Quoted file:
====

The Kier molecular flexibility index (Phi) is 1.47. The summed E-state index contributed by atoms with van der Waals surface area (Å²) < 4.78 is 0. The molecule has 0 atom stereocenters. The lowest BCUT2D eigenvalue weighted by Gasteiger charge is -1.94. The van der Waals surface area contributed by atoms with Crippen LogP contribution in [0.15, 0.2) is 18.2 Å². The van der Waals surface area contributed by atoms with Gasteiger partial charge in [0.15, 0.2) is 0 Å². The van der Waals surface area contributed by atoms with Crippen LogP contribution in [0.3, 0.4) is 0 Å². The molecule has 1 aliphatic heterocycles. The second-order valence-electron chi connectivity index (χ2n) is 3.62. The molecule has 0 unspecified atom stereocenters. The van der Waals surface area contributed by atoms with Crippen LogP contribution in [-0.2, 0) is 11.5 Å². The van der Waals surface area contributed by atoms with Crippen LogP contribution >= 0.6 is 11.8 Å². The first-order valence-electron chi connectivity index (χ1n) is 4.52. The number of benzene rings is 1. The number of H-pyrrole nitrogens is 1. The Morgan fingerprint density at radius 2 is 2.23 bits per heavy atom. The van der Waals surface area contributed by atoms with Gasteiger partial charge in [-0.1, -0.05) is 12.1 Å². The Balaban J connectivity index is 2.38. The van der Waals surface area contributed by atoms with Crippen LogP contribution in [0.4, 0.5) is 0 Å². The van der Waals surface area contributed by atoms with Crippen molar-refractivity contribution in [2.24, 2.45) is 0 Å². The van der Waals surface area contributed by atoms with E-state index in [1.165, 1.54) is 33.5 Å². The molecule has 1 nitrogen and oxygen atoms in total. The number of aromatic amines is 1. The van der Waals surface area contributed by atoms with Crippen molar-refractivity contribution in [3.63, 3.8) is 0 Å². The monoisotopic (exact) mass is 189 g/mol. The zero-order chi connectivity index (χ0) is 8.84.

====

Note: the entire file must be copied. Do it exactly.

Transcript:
The Kier molecular flexibility index (Phi) is 1.47. The summed E-state index contributed by atoms with van der Waals surface area (Å²) < 4.78 is 0. The molecule has 0 atom stereocenters. The lowest BCUT2D eigenvalue weighted by Gasteiger charge is -1.94. The van der Waals surface area contributed by atoms with Crippen LogP contribution in [0.15, 0.2) is 18.2 Å². The van der Waals surface area contributed by atoms with Gasteiger partial charge in [0.15, 0.2) is 0 Å². The van der Waals surface area contributed by atoms with Crippen LogP contribution in [0.3, 0.4) is 0 Å². The molecule has 1 aliphatic heterocycles. The second-order valence-electron chi connectivity index (χ2n) is 3.62. The molecule has 0 unspecified atom stereocenters. The van der Waals surface area contributed by atoms with Crippen LogP contribution in [-0.2, 0) is 11.5 Å². The van der Waals surface area contributed by atoms with Crippen LogP contribution >= 0.6 is 11.8 Å². The first-order valence-electron chi connectivity index (χ1n) is 4.52. The number of benzene rings is 1. The number of H-pyrrole nitrogens is 1. The Morgan fingerprint density at radius 2 is 2.23 bits per heavy atom. The van der Waals surface area contributed by atoms with Gasteiger partial charge in [-0.1, -0.05) is 12.1 Å². The Balaban J connectivity index is 2.38. The van der Waals surface area contributed by atoms with Crippen LogP contribution in [0.4, 0.5) is 0 Å². The van der Waals surface area contributed by atoms with Crippen molar-refractivity contribution in [2.24, 2.45) is 0 Å². The van der Waals surface area contributed by atoms with E-state index in [1.165, 1.54) is 33.5 Å². The molecule has 1 nitrogen and oxygen atoms in total. The number of aromatic amines is 1. The van der Waals surface area contributed by atoms with Crippen molar-refractivity contribution in [3.63, 3.8) is 0 Å². The monoisotopic (exact) mass is 189 g/mol. The zero-order chi connectivity index (χ0) is 8.84.